Insights from dying people to help the rest of us with living

You’ve probably heard the cliché that no one on his death bed wishes he’d spent more time at the office.

But while I was there as both my mother and stepmother died, I don’t have any great insight into the psyche of the dying and what they wish they had or hadn’t done with their time on earth.

So I was delighted to come across a blog called Inspiration and Chai, in which writer Bronnie Ware gives a summary of the thoughts in her book, “The Top Five Regrets of the Dying.” She shares insights from her time serving dying patients in palliative care.

What can we learn about living from those facing death?

A very abridged version of Bronnie’s powerful post includes these as the top five:

1. I wish I’d had the courage to live a life true to myself, not the life others expected of me.

This was the most common regret of all. When people realise that their life is almost over and look back clearly on it, it is easy to see how many dreams have gone unfulfilled. Most people had not honoured even a half of their dreams and had to die knowing that it was due to choices they had made, or not made.

2. I wish I didn’t work so hard.

This came from every male patient that I nursed. They missed their children’s youth and their partner’s companionship. Women also spoke of this regret. But as most were from an older generation, many of the female patients had not been breadwinners. All of the men I nursed deeply regretted spending so much of their lives on the treadmill of a work existence.

3. I wish I’d had the courage to express my feelings.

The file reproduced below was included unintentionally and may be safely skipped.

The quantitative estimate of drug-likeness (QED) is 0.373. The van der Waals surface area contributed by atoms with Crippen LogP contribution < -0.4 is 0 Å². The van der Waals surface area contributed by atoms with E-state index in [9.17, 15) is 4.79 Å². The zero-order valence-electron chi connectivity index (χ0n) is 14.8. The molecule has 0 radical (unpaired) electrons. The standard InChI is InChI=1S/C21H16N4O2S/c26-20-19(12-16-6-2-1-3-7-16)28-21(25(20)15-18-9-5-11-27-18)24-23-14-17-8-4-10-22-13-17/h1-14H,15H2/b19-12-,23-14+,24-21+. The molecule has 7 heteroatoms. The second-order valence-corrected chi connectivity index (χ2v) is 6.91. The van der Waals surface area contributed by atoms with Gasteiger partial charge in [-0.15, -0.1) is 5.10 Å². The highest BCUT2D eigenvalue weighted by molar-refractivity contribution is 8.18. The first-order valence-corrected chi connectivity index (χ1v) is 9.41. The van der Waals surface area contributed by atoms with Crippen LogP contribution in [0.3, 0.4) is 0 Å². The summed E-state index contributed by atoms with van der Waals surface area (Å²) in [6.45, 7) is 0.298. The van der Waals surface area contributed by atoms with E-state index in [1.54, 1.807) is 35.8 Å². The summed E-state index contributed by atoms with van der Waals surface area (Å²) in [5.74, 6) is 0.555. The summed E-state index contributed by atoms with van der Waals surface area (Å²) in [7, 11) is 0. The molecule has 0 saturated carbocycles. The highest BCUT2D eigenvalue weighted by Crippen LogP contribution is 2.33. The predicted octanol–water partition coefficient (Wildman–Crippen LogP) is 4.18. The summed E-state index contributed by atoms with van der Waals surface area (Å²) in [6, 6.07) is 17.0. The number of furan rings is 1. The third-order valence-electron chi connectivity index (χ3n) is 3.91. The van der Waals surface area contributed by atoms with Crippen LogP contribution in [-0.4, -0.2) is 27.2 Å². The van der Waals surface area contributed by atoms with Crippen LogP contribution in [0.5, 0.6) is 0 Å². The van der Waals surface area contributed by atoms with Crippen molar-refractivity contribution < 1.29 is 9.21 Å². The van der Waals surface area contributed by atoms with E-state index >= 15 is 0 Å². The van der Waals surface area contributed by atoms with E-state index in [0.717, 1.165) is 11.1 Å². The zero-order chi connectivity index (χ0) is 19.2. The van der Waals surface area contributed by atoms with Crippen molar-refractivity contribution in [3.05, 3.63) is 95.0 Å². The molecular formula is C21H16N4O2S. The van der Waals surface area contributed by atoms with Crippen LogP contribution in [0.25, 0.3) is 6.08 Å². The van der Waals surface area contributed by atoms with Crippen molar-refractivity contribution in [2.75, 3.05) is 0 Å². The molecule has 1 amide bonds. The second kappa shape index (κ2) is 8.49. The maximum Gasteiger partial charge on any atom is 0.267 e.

Many people suppressed their feelings in order to keep peace with others. As a result, they settled for a mediocre existence and never became who they were truly capable of becoming. Many developed illnesses relating to the bitterness and resentment they carried as a result.

We cannot control the reactions of others. However, although people may initially react when you change the way you are by speaking honestly, in the end it raises the relationship to a whole new and healthier level.

4. I wish I had stayed in touch with my friends.

Often they would not truly realise the full benefits of old friends until their dying weeks and it was not always possible to track them down. Many had become so caught up in their own lives that they had let golden friendships slip by over the years. There were many deep regrets about not giving friendships the time and effort that they deserved. Everyone misses their friends when they are dying.

It is all comes down to love and relationships in the end. That is all that remains in the final weeks, love and relationships.

5. I wish that I had let myself be happier.

Many did not realise until the end that happiness is a choice. They had stayed stuck in old patterns and habits. The so-called ‘comfort’ of familiarity overflowed into their emotions, as well as their physical lives. Fear of change had them pretending to others, and to their selves, that they were content. When deep within, they longed to laugh properly and have silliness in their life again.

When you are on your deathbed, what others think of you is a long way from your mind.

So the cliché about spending more time at the office does show up — along with other powerful lessons, like being true to yourself and making it a priority to nurture friendships.

Read Bronnie’s post in its entirety here.

This is the time of year when many of us make New Year’s resolutions. Do you see anything on this list that inspires you to want to start 2012 differently?


Categories: career, health and well being, home and family, lifestyle

Tags: , , , , , , , , , , , , , ,

3 replies

  1. I have been thinking a lot about (I wish I had stayed in touch with my friends) the last few days funny how a loved one’s death will open doors you did not know were closed…

  2. I love reading about this topic because it reminds us what is important. Thanks!


  1. Laurie Anderson gives a noble goal of peace and grace in her farewell to Lou Reed « Newvine Growing

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